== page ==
More famously, di Matteo led Chelsea to stunning victories in the Champions League. After easing past Benfica, Fernando Torres’s famous goal at Camp Nou sent Chelsea to its first European Cup Final. There, Didier Drogba’s 88th-minute equalizer set up a penalty shootout victory.

Chelsea did hire di Matteo on a permanent basis, but only lasted until late November in 2012.

Rafa Benitez – Chelsea

Di Matteo’s replacement was Rafa Benítez, who was out of a job for two years after Inter Milan sacked him. With Chelsea sitting in third, Benitez maintained that position for the remainder of the season, a three-spot improvement on di Matteo in the previous season.

Benitez could not find the same success as di Matteo. For instance, Chelsea reached the semifinals of both the League Cup and FA Cup, losing to Southampton and Manchester City, respectively. However, Benitez had no say over the future of Chelsea in the Champions League. He did, however, get the club into the Europa League by finishing third in its Champions League group.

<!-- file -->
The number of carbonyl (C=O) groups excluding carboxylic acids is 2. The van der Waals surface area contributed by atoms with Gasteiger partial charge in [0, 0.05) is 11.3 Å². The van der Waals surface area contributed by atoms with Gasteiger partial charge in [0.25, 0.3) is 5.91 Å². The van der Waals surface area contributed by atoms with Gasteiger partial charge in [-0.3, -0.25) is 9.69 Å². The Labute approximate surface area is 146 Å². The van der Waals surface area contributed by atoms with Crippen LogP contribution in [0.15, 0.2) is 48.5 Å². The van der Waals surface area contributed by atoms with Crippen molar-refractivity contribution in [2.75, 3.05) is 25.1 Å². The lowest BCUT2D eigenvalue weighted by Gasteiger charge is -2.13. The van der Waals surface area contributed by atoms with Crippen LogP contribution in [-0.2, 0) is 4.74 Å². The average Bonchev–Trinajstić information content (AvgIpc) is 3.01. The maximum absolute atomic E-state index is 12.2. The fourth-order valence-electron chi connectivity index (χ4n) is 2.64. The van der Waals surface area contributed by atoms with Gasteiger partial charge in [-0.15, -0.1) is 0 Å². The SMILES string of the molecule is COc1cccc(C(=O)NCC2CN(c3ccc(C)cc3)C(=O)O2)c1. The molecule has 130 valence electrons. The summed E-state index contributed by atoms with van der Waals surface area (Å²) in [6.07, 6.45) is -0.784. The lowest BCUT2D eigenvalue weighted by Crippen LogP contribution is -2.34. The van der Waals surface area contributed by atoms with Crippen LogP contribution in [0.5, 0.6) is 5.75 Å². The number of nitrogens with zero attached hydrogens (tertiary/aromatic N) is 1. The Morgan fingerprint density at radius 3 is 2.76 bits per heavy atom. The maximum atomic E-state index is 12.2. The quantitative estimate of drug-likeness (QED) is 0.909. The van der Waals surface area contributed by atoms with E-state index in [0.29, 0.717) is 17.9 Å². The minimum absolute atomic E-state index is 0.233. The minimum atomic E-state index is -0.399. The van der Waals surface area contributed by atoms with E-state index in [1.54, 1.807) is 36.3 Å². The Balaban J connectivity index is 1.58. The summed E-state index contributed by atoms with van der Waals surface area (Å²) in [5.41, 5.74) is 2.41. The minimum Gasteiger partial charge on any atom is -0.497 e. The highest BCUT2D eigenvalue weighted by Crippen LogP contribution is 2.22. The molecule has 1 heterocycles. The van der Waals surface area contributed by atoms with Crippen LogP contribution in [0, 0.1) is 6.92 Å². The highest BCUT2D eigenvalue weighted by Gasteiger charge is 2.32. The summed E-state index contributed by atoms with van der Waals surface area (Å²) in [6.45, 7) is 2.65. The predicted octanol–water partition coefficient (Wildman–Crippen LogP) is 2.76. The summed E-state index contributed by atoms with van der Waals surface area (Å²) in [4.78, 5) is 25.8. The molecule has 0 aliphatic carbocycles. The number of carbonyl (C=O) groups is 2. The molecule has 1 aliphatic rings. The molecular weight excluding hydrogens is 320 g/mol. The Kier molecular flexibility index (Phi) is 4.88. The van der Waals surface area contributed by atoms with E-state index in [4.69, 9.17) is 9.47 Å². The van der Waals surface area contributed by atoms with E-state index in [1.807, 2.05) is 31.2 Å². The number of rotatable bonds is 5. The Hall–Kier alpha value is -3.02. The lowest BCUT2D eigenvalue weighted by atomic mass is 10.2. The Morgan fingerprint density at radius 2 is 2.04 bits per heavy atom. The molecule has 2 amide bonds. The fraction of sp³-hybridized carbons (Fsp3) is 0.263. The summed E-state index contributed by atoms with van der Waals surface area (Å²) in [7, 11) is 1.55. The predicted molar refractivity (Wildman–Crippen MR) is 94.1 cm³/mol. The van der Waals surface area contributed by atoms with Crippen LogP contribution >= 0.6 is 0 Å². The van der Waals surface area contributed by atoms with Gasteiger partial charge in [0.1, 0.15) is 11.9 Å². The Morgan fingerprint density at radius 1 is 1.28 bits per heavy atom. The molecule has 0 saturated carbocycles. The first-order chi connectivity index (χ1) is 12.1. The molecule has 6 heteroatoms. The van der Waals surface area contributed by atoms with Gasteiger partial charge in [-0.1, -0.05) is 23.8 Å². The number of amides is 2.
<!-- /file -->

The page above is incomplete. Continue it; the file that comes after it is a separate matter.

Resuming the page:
Sparta Prague, Steaua București, Rubin Kazan and Basel fell to Chelsea in the knockout stages of the Europa League, setting up a tie with Benfica in the Europa League Final. For the second-straight season, Chelsea used late heroics to win a European trophy.

Unlike di Matteo before him, Chelsea did not hire Benitez on a permanent basis. Jose Mourinho stepped in for his second stint at Stamford Bridge, and Benitez was bound for Napoli.

Hansi Flick – Bayern Munich

In terms of raw trophies, no interim managers in Europe can match the successful stint of Hansi Flick. Even though Niko Kovac led Bayern Munich to a league and cup double in 2018/19, Bayern was struggling by its standards to start the 2019/20 campaign. With the club a simply terrible fourth in the Bundesliga, Bayern sacked its manager, and brought in Hansi Flick, an assitant under Kovac.

What Flick accomplished at Bayern in that first partial season is no less than incredible. Granted, Bayern Munich is always the most talented team in Germany. But, the dominance from the German giants did not stop there. In the Bundesliga, Bayern won 21 of 24 games under interim Flick. It also dispatched four Bundesliga teams in the DFB-Pokal, winning the German Cup in the summer after the COVID-19 hiatus.